And then there's the problem of the skills; it's not actually the skills themselves, but rather how you go about obtaining them. As with the two Tactics games before it, you earn skills in Grimoire by equipping certain items. But rather than giving you a bunch of items and periodically updating the laundry list every four plot points or so, Grimoire wants you to actually earn your weapons. Rather than receiving gil and weapons/items for completing a quest, you'll now gain gil and loot/items. Loot is then cashed in at the bazaar to make new items available. Sounds good, right?
Wrong. This system may very well be single-handedly responsible for sucking out most of the fun from Tactics A2. The problem is that it's just far too constricting, and for most of the game your different jobs will be based less on personal preference and strategy decisions and more on which gear is currently available. Admittedly, for a few hours in the middle it opens up and works out quite nicely. But for the rest of the game, it fails to impress. At the beginning, you don't have enough loot to unlock many weapons. And at the end, you'll have unlocked a lot but you'll be missing one random little loot item and as a result won't be able to get a new item. It's particularly annoying when you're missing a loot item that would unlock a new weapon that would teach a new skill that would allow you to upgrade to a new class. Plus, it's in no way gratifying to receive a bottle of green liquid in return for beating the crap out of a horde of monsters.
As a result, you'll end up accepting a lot of boring, time-consuming side quests solely in an attempt to obtain loot. And because you play so many six-on-six battles, it's hard not to notice the weird dips the difficulty takes. The AI is not particularly strong; for example, there are some quests when you're racing a rival clan to take down a target. After bragging how they'll destroy the enemy and mop up its remains with your polka-dot hat, they promptly go about attacking every enemy except the target. Way to go, idiots. But on the other hand, despite the fact that the hit rates have been ramped up a lot in this game, you'll be missing constantly. Some jackass programmer over at Square Enix is messing with my head by placing far too many 100s in the random number sequence. When my hit chance is 99%, I shouldn't miss more than once in a blue moon, much less three times in a row.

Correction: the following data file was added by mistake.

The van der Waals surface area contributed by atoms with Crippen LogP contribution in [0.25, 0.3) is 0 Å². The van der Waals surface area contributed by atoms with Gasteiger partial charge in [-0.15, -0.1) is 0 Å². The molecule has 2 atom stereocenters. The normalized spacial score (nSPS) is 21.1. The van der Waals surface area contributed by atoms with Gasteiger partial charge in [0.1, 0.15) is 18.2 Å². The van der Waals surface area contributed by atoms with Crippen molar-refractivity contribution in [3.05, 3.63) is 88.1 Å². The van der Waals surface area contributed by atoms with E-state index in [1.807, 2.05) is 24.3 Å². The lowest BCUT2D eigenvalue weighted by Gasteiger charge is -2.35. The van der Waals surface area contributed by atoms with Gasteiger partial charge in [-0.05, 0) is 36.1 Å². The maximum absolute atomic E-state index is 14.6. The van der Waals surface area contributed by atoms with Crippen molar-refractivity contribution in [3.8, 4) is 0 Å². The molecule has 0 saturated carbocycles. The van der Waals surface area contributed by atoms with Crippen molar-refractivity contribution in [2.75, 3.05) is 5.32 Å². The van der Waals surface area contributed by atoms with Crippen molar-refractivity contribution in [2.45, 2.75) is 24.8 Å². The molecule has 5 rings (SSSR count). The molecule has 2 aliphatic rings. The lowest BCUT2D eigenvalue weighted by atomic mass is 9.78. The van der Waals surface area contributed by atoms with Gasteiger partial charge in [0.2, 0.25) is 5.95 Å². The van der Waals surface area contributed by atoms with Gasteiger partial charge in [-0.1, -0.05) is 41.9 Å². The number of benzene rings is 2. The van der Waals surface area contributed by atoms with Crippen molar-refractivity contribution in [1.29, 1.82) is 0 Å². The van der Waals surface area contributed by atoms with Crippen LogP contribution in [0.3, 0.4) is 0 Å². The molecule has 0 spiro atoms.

If you're a fan of the series, however, take what I say with a grain of salt. After all, any fanboy will happily look past the faults of his new favorite game and proudly deign it the best EVAR!. In all seriousness, however, if you like Tactics games you'll probably enjoy Grimoire more than I did. It offers the same strategic action of its predecessors and the Ability Points system has received a dramatic overhaul that makes it a lot easier for characters to learn new skills. Thenew quests, new races, new classes, and new skills will also appeal to fans of the series, and from a technical standpoint Grimoire is pretty impressive with good-looking graphics and great-sounding if ridiculously-repetitive music.
But at the end of the day, I disapprove of Final Fantasy Tactics A2. It's not by any stretch of the imagination a bad game; it just happens not to be a particularly good one either. While its invidual parts are better than the parts of its predecessors, there are also just too many problems with the game to really provide an enjoyable experience. And ultimately, despite not really liking the first Tactics Advance, I still like it more than Grimoire. Why? Because Square Enix should have learned from their mistakes and patched up the adventure of Marche & Co. to provide a better experience for players. That's generally the idea behind sequels. But instead, for every little problem that the dev team has fixed, another one pops up in its place, much like whack-a-mole.
And no, that's not a particularly flattering comparison.
Reviewer's Score: 6/10 | Originally Posted: 09/08/08
Game Release: Final Fantasy Tactics A2: Grimoire of the Rift (US, 06/24/08)